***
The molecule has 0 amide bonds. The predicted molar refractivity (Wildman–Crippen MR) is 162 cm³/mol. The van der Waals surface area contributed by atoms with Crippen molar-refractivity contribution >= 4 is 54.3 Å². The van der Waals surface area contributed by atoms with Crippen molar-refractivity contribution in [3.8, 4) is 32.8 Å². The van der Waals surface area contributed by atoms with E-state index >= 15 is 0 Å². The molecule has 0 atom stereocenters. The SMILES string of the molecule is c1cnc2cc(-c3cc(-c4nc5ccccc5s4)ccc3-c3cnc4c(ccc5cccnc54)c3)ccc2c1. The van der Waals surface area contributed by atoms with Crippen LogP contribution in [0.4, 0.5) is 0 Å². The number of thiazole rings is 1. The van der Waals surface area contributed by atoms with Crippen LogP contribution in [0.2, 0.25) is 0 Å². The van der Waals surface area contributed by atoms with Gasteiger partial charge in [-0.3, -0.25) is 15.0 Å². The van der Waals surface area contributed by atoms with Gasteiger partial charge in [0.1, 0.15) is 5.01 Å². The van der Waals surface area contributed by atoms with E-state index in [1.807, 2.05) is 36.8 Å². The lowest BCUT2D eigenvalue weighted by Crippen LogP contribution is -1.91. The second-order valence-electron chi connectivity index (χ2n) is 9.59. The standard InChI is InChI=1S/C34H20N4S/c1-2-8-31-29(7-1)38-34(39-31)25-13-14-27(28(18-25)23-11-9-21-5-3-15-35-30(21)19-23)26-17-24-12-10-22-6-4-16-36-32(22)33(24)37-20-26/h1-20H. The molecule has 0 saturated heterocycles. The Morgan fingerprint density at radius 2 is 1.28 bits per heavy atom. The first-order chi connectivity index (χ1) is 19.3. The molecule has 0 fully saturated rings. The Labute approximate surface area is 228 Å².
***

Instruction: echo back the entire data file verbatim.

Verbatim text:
The molecule has 0 amide bonds. The predicted molar refractivity (Wildman–Crippen MR) is 162 cm³/mol. The van der Waals surface area contributed by atoms with Crippen molar-refractivity contribution >= 4 is 54.3 Å². The van der Waals surface area contributed by atoms with Crippen molar-refractivity contribution in [3.8, 4) is 32.8 Å². The van der Waals surface area contributed by atoms with E-state index >= 15 is 0 Å². The molecule has 0 atom stereocenters. The SMILES string of the molecule is c1cnc2cc(-c3cc(-c4nc5ccccc5s4)ccc3-c3cnc4c(ccc5cccnc54)c3)ccc2c1. The van der Waals surface area contributed by atoms with Crippen LogP contribution in [0.4, 0.5) is 0 Å². The number of thiazole rings is 1. The van der Waals surface area contributed by atoms with Crippen LogP contribution in [0.2, 0.25) is 0 Å². The van der Waals surface area contributed by atoms with Gasteiger partial charge in [-0.3, -0.25) is 15.0 Å². The van der Waals surface area contributed by atoms with Gasteiger partial charge in [0.1, 0.15) is 5.01 Å². The van der Waals surface area contributed by atoms with E-state index in [1.807, 2.05) is 36.8 Å². The lowest BCUT2D eigenvalue weighted by Crippen LogP contribution is -1.91. The second-order valence-electron chi connectivity index (χ2n) is 9.59. The standard InChI is InChI=1S/C34H20N4S/c1-2-8-31-29(7-1)38-34(39-31)25-13-14-27(28(18-25)23-11-9-21-5-3-15-35-30(21)19-23)26-17-24-12-10-22-6-4-16-36-32(22)33(24)37-20-26/h1-20H. The molecule has 0 saturated heterocycles. The Morgan fingerprint density at radius 2 is 1.28 bits per heavy atom. The first-order chi connectivity index (χ1) is 19.3. The molecule has 0 fully saturated rings. The Labute approximate surface area is 228 Å².